A Short History of Real Estate Photography

November 22nd, 2010

Today is the 20th birthday of the World Wide Web. Tim Berners-Lee wrote the first browser and web server and ran both on his desk at CERN in 1990. I can clearly remember the first time, sometime during 1993, that I installed the Mosaic browser on my PC at Boeing and first started clicking on hyperlinks. I clearly remember immediately thinking that this was earth shaking! I stayed at work late that night clicking hyperlinks browsing around the few sites available at that time.

What does this have to do with real estate photography? Everything! The web created real estate photography. I was talking with Scott Hargis this afternoon about the history of real estate photography and describing the way my wife Levi created listing flyers and listed homes in back in mid-1980’s when MLSs were not online and there were no broker or regional websites. The MLS published a weekly phone book looking listing of all the local listings. Each listing had one black and white photo of the listing that was so bad that most of the time the home owners wouldn’t recognize their home. The way agents would get those awful looking exterior shots was just check a box on the listing information form they sent to the MLS that indicated they wanted the MLS to shoot a photo. The MLS had a team of people that would do drive-by-shootings of your listing. Literally, they wouldn’t get out of the car and most wouldn’t even stop the car. Before the late 1980s photography just wasn’t a significant part of real estate. I remember helping Levi get one of the first Macintoshes in 1984 so she could create better listing flyers. In 1985 we got one of the first versions of Aldus PageMaker and one of the first Apple Laserwriters so she could make even better flyers. Because scanning film was uncommon, we would have the photo finisher print hundreds of 4×6 photos and then pay the kids use spray glue to attach them to the flyers we created with PageMaker. Levi’s broker was so impressed the the flyers he would show them at the weekly marketing meetings. She was the only agent in her company that had a computer at the time. Color photos on marketing flyers were unheard of. We continued to use the spray glue technique for flyers until the first color inkjet printers became available in the late 1990’s. We printed so many flyers that we had several inkjet printers that we ran continuously to produce enough flyers. Those little printers would work so hard they would only last a couple of months before they would just give up and die.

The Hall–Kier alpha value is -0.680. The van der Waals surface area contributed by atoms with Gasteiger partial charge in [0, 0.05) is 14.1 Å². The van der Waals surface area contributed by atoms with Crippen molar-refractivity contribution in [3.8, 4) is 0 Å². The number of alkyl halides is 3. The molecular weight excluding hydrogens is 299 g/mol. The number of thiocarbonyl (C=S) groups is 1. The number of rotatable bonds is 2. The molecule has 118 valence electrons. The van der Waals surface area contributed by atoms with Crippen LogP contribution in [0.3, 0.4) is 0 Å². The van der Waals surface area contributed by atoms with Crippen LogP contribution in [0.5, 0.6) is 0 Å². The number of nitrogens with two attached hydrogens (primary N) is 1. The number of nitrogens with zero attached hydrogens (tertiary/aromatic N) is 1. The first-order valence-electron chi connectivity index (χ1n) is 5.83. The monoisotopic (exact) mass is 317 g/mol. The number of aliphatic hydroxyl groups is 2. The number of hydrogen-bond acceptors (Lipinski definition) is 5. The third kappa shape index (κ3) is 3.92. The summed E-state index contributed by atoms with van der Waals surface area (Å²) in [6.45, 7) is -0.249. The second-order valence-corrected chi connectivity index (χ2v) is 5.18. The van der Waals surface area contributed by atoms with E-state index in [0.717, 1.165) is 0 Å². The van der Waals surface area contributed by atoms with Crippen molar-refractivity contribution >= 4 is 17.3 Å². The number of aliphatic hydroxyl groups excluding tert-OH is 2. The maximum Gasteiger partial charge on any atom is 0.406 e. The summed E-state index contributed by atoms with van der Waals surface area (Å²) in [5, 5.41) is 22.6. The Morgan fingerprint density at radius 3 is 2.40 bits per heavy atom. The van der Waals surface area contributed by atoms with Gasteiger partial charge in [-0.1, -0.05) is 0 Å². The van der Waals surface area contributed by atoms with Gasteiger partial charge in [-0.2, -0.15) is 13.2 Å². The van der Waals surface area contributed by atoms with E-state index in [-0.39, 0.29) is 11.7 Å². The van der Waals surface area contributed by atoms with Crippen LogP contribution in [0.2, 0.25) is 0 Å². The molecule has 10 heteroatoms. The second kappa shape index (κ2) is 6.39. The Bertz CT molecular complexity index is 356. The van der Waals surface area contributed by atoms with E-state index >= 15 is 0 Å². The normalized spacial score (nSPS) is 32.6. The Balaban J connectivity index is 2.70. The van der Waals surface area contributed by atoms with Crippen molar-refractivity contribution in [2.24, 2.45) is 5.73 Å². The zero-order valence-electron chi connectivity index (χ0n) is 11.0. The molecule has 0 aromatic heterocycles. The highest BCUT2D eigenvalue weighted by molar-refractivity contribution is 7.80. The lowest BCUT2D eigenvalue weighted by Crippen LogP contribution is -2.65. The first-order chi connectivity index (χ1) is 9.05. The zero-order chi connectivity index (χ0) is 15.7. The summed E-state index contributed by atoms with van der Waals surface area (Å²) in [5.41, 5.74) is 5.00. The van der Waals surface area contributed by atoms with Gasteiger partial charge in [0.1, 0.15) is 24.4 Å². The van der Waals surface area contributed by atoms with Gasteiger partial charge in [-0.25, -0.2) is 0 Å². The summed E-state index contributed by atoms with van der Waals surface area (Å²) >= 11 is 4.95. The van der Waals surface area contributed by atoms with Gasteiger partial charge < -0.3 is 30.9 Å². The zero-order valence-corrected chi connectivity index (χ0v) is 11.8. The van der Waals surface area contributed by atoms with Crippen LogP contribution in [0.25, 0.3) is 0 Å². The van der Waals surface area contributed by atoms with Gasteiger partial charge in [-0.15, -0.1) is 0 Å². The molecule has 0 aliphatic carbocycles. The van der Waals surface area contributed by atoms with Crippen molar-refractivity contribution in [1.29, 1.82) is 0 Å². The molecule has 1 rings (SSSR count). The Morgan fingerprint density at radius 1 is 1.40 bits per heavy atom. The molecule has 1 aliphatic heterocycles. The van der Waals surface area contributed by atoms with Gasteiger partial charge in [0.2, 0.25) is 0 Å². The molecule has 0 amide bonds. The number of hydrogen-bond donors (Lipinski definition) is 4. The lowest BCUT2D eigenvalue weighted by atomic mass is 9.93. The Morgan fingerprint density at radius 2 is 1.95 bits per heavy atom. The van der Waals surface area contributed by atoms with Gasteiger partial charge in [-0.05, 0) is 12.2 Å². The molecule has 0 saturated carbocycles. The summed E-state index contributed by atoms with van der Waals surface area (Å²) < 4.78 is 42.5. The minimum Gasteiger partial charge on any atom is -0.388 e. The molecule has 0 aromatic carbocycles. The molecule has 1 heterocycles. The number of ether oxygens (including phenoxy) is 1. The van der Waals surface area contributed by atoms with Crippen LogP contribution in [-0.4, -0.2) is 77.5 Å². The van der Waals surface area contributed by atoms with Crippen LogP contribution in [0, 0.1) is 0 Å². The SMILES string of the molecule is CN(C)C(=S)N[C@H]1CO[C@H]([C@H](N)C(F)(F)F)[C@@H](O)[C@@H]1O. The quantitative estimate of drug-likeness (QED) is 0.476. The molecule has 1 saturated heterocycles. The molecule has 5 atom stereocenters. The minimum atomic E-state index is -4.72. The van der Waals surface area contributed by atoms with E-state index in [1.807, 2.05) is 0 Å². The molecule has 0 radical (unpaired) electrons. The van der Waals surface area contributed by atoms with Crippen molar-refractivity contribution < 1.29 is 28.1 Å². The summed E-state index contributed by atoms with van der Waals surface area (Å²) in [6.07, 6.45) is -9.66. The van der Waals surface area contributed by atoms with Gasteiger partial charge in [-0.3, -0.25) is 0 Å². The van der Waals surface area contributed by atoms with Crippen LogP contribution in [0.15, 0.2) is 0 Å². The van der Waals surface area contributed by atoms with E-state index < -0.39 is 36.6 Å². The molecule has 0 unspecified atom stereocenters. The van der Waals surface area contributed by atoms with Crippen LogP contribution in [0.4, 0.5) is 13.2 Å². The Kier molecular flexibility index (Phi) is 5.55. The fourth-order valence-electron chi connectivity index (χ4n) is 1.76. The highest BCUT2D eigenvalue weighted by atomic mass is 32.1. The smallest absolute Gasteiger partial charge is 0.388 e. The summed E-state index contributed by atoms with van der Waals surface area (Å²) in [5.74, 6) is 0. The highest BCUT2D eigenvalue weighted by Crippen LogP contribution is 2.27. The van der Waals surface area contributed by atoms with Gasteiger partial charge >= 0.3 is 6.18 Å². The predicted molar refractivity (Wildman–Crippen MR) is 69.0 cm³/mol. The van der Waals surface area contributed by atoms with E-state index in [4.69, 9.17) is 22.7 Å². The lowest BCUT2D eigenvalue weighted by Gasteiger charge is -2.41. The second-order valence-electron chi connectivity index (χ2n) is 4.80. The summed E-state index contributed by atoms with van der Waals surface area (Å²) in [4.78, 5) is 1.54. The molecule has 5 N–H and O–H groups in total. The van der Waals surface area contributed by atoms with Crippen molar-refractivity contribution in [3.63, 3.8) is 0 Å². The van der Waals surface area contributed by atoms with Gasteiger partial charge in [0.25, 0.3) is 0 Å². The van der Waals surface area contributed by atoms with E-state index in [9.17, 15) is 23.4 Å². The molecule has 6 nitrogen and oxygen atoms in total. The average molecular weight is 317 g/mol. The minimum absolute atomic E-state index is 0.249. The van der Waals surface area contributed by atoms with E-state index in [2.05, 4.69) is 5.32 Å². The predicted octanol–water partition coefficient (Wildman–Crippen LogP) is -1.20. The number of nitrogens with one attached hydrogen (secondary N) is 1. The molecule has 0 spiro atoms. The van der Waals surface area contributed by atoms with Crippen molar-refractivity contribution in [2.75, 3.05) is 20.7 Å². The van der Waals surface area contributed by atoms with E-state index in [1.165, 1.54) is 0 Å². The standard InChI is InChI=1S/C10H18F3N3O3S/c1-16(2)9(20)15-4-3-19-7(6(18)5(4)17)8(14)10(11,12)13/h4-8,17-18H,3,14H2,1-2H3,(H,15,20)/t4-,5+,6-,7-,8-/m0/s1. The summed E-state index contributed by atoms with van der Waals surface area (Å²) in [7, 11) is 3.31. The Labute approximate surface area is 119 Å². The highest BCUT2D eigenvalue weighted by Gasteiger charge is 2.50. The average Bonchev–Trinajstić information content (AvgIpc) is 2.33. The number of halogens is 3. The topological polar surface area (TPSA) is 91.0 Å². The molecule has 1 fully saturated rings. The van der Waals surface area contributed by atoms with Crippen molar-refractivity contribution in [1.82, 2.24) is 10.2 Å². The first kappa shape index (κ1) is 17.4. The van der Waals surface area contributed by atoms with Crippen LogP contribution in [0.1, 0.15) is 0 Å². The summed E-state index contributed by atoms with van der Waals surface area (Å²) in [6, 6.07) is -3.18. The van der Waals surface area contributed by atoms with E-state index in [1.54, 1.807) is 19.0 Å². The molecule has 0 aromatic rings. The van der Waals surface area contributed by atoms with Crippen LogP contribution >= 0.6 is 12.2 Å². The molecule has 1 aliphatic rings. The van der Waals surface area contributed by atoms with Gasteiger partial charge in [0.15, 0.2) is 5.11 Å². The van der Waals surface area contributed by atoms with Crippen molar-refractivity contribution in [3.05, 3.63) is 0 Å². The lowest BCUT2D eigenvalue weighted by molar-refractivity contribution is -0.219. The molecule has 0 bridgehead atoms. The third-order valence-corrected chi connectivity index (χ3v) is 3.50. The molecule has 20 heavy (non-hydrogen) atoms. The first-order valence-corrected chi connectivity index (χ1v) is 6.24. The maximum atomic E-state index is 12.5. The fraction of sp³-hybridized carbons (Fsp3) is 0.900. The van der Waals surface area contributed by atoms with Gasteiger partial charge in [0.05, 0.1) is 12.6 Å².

The first step towards a web based MLS was dial-up. You had to have a special MLS issued application on your computer that would dial a time-sharing system that had a database of all the area listings. Most agents still subscribed to the phone book version of the MLS because at that time most agents didn’t have a computer. It happened at different times in different locations, but by 1999 when I quit Boeing to work with Levi full time in real estate the Seattle area NWMLS was web based and most large Seattle area brokers had their own websites that were fed all the local listings from the NWMLS. Only agents had access to the web based MLS. Once all the local brokers had websites where home buyers could browse through listings themselves it became clear that the web was going to be a central focus of buying and selling real estate. The last development to drive real estate completely to the web was the wide spread availability of DSL and broadband cable. Once most people had high speed web access and a web browser, color photos immediately became and essential part of marketing a home. Home sellers were also dazzled by great looking flyers and brochures but it was clear that it was the photos on the web that got the buyers to the home. Showing potential listing customers glitzy flyers and brochures just helped get the home seller to sign the listing agreement but the didn’t sell the listing.

Today it seems like the web is a natural phenomena and has always been there. It doesn’t seem like the web is just 20 years old and that the web in a form that created the blossoming of real estate photography as we know it today is only about 10 years old. There’s no mistake about it; there wouldn’t be the demand that there is today for real estate photography if it wasn’t for the web protocols and the web server and web browser that Tim Berners-Lee invented. Now days Tim has some serious concerns about how the web is evolving that he describes in his recent article in Scientific American.